Please note: this course guide was created during a previous semester, and is no longer being actively maintained. For a list of current course guides, please see http://lib.berkeley.edu/alacarte/course-guides.
UCB: Use OskiCat to find books related to your topic at UC Berkeley. Oskicat will show you where it's located, and will also show you the Library of Congress Subject Heading -- which can help you find material other relevant books.
UC: Not enough books at Berkeley? Use Melvyl to find more books at other campuses in the UC system. Clickon the REQUEST button (in the detailed view of a catalog record) to request the item through Interlibrary Loan.
Google Books: Library catalogs don't search inside of books. Google Books can help you identify the book you need, then click on "Find in a Library" to see if we have it.
JSTOR: Education and Project MUSE: Education Particularly helpful when you want to search every word of the article, not just an abstract. Core journals in the discipline, and JSTOR goes back to the very first volumes -- but it doesn't include the past three to five years.
Sometimes the database you search doesn't link to the fulltext -- it only gives the citation. Click the button to see if Berkeley has it online, and if not, it will check for a print version. And if we don't have it at all, it lets you request it through Interlibrary Loan.
What if there isn't a button??? Sometimes you find an article in a bibliography, a book or a footnote -- and you want to see if we have it. The Citation Linker searches through our online databases to see if it's available fulltext. If not, it sets up a search for the paper journal in Melvyl. And if we don't have it at Berkeley, it lets you request it through Interlibrary Loan.
You can access UCB Library resources from off campus or via your laptop or other mobile device using one of two simple methods. (NOTE: Using EndNote? Use VPN, not the Proxy Server)
After you make a one-time change in your web browser settings, the proxy server will ask you to log in with a CalNet ID or Library PIN when you click on the link to a licensed resource. See the setup instructions, FAQ, and Troubleshooting pages to configure your browser.
LexisNexis Congressional contains congressional documents (hearings, committee prints, documents, and legislative histories) which are searchable through this fulltext database.
Polisphere a very helpful custom search engine -- lets you search the web for policy related issues, and you can refine your search by limiting it to policy organizations, or federal, state, or local government.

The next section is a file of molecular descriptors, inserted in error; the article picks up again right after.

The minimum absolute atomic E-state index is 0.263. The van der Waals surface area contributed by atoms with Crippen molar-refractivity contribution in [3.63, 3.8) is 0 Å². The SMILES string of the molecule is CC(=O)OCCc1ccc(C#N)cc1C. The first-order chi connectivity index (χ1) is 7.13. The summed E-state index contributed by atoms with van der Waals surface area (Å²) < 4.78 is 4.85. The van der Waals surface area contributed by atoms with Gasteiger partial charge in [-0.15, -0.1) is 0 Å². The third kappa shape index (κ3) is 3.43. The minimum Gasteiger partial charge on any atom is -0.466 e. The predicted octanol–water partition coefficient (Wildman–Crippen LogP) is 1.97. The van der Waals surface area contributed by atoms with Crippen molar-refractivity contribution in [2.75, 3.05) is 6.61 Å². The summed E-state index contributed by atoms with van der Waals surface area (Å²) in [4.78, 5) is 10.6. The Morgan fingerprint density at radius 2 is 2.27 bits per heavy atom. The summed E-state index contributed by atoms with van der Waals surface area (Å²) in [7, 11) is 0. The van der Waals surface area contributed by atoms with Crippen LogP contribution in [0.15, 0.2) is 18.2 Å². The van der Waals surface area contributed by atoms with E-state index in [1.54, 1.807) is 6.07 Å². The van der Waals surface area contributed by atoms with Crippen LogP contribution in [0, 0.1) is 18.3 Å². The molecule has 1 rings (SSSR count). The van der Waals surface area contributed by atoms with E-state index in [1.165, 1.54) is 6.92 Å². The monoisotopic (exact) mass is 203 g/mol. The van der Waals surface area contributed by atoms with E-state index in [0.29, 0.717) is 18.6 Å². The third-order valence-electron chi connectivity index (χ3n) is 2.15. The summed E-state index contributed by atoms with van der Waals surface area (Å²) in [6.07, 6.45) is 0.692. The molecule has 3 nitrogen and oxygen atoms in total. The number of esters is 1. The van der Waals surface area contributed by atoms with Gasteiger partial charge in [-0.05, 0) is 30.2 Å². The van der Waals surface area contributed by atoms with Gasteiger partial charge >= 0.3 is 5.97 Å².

LexisNexis Government Periodicals Index Indexes over 170 periodicals published by agencies of the US Government.
News sources can be a great way to find information about federal and state social and educational policies. There are numerous sources of fulltext news, some available freely on the web. The ones below are all databases that we pay for, they each have specialized features.
Full-text Access: Some fulltext UC dissertations (after 1996) can be found online by searching Dissertations & Theses @ University of California which also finds citations and abstracts for some UC dissertations prior to 1996. Berkeley dissertations prior to 1996 (in print) may be found by searching the Library catalogs. Dissertations done at other UC campuses prior to 1996 or ouside the UC system must be obtained through Interlibrary Loan or using the "Request" option in Melvyl. (NOTE: most dissertations can't be borrowed. If there is one you must have, contact your librarian about whether it's possible to buy a copy for our library.)
If an article is a few years old, but relevant to your topic, it can be very helpful to see who has cited it. This might be to see if the original research has been expanded upon or updated, or how it has been received. There are several different ways to do this, and the results will overlap -- no single method is comprehensive.
ISI Web of Science contains the Social Science Citation Index which allows you to do a "Cited Reference" search. This shows other articles (from a prestigious list of peer reviewed journals) which have cited the target article, and it also shows the references for the the original article... both forward and backward citation.
Google Scholar also provides forward citations for some articles. It has a broader range of documents included (not just peer reviewed journals, but reports, pre-prints, etc.) and doesn't eliminate self citation or de-duplicate the results.
CSA Illumina Databases sometimes provides Cited References for articles indexed in the CSA databases such as Social Services Abstracts, ERIC, EconLit, PsycInfo, etc.
For this class, we are going to use the following citation as an example:
Stone, S. (2007). Child maltreatment, out-of-home placement and academic vulnerability: A fifteen-year review of evidence and future directions. Children and Youth Services Review, 29(2), 139-161.
Citation management tools help you manage your research, collect and cite sources, and create bibliographies in a variety of citation styles. Each one has its strengths and weaknesses, but any are easier than doing it by hand! The Library offers workshops on Endnote, Zotero, and Refworks! Or contact your librarian for individual help.
It's always good to double check the formatting -- sometimes the software doesn't get it quite right.
Go To Full Version